Thursday, March 31, 2011
Wednesday, March 30, 2011
Momoooo is dead with from bad tea leaves and an epitaph reading Five Days is Five too many. The mortician agreed. Reptilian skin and a gash the size of a gash, red sashes and a face to go with it. Bumptious wind and a terrible caw from a white raven bone. Home leaned sideways and housed more mice than a mouse house. Wind worn wood, a family pedigree that read like a stream lacking inlets or occasional oxbows, straighter than arrows flung from arrow flingers. It’s in the fingers and the nock, the feathers always fly true, but shoot in water and it bends like common reed, uncommon reed is not yet proven to bend. Water to deep to prove, but if you want to shoot a fish you better account for the bend. MooMoo is dead and the people eat chicken, the bone catching in the throat, switch to goat, or take the mote from the eye and give up the sagebrush and the junipers and the cheat grass to Aldo’s theory, and walk Occam’s razor while shaving with a Fusion saying give me a Holstein with cheese.. The cleverness of this world of this word is robbed by the multiplicity of writers and deciphering is left in baby smooth hands. We need not meddle over semantics, or philosophy, let the evil of the day win out, let the sun rise on the good and the bad, let the fish drink vodka and weeds bleed red. What do you get? What did you ever get besides a headache and an answer that resembled the very question from which it resonates?
Saturday, March 26, 2011
Paradox of Time and Distance
Demons do not pack suitcases and travel with you. They wait for you at home. This is one of the luxuries of a vacation: the ability to leave behind all the unwanted baggage and take only those carry-on items essential for a good time. John Driscoll does not like metaphors, but he feels one is appropriate now: Vacation is the abandonment of the weight strapped on your shoulders. Only it is not a weight it is a burden. It is the setting down of the cross one carries. These metaphorical clichés are close, but Driscoll is not content, so he comes up with one more: Vacation is shucking off an old crusty skin and reveling in the nakedness of rebirth. Not quite, thought Driscoll, but it would suffice.
Judging by the frivolous thoughts of John Driscoll, it is not hard to discern he is leaving rather than returning.
His plane touched down. He taxied to the hotel. He took the elevator to his room. He opened the curtains and looked out on the city. It was a city he had never seen before, and therefore, it could not be linked nor tied up in memory. He marveled at the buildings shooting skyward and making for an exquisite skyline. A thought provoked by the new city entered his mind: Having never been here and never experienced the ambience, the sites or the people, each experience will be a novel one and must be experienced first hand, and only later can I juxtapose these experiences with old memories. The dependable mind being like an old photo album, he wondered what new pictures would make it into that album. But this is wrong thought John Driscoll: Comparison is the first act of the mind—it seeks to tame the foreign and exotic and ease the burden of newness by finding similarities. Only those new experiences too foreign to be quickly catalogued awaken the conscience to this new territory, thought John. And in this new territory, when the mind has a photo so rare and aberrant that it cannot be placed in a certain category in the old photo album, a new category with a blank page must be used. And a blank page causes an awkward feeling within a person of habit. This inability of memory to find a comparable experience inflicted John with another dilemma. The slowing down of time. With each novel idea, person, site that John thought, met, or visited, the hands of time slowed down.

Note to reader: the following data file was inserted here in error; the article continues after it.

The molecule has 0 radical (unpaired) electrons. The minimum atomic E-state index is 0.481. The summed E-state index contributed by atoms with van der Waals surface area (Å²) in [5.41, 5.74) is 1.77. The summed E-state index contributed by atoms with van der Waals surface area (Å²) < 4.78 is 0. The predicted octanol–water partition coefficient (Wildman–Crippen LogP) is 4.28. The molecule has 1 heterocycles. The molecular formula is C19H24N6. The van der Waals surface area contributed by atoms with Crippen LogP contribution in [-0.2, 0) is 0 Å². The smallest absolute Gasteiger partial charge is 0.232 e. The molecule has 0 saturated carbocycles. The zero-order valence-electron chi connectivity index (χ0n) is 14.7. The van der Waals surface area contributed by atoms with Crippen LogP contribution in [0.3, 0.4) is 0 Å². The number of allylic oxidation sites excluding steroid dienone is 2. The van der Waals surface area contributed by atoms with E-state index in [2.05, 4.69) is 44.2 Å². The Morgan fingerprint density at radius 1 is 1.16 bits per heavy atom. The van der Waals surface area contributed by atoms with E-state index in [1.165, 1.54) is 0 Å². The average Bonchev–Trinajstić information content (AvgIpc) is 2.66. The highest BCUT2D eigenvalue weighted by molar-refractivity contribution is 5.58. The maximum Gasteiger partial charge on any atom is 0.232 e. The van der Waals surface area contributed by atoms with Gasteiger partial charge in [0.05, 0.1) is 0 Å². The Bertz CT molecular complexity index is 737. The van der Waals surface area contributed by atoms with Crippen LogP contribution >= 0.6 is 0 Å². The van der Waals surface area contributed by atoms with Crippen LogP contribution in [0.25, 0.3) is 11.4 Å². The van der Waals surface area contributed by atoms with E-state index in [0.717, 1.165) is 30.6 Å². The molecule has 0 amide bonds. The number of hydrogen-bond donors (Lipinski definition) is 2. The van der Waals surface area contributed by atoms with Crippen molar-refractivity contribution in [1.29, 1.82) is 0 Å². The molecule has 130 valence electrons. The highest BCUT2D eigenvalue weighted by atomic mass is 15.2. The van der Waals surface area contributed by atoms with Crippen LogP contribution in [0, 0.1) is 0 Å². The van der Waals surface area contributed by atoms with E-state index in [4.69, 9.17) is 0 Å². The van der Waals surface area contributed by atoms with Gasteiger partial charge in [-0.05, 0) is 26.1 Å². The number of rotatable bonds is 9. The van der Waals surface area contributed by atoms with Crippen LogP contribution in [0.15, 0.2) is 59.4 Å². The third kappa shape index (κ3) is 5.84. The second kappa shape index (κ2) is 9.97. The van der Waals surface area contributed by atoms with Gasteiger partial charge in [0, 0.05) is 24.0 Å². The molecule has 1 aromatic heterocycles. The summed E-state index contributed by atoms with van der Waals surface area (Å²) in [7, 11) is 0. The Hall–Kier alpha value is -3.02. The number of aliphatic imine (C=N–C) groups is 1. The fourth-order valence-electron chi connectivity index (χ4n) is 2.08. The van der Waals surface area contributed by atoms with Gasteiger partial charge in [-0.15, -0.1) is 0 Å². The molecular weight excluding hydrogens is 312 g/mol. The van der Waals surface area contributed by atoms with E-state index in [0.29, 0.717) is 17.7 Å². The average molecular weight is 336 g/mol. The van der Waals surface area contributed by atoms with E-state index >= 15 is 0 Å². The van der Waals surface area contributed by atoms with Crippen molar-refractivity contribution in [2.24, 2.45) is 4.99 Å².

Monday, March 21, 2011
My favorite artist. This painting offers so many interpretations and one must take the title into serious consideration before even regarding the painting. Is this man doubting the crack from which chaos is born or the world formed outside of it. Is he, like Thomas, needing physical proof of the existence of The One Being that might make sense out of life or justify a world beyond the corporeal. I think I derive more questions than answers from this painting, but the genius of cannot be doubted
Sunday, March 13, 2011
Wednesday, March 9, 2011
I've been studying Matisse who once said, "There are flowers everywhere for those who wish to see them." But what think ye of his windows-windows he was famous for generallyopening up to a beautifully scenic mediterranean calm of blue and green--in this picture. The year happens to be 1914.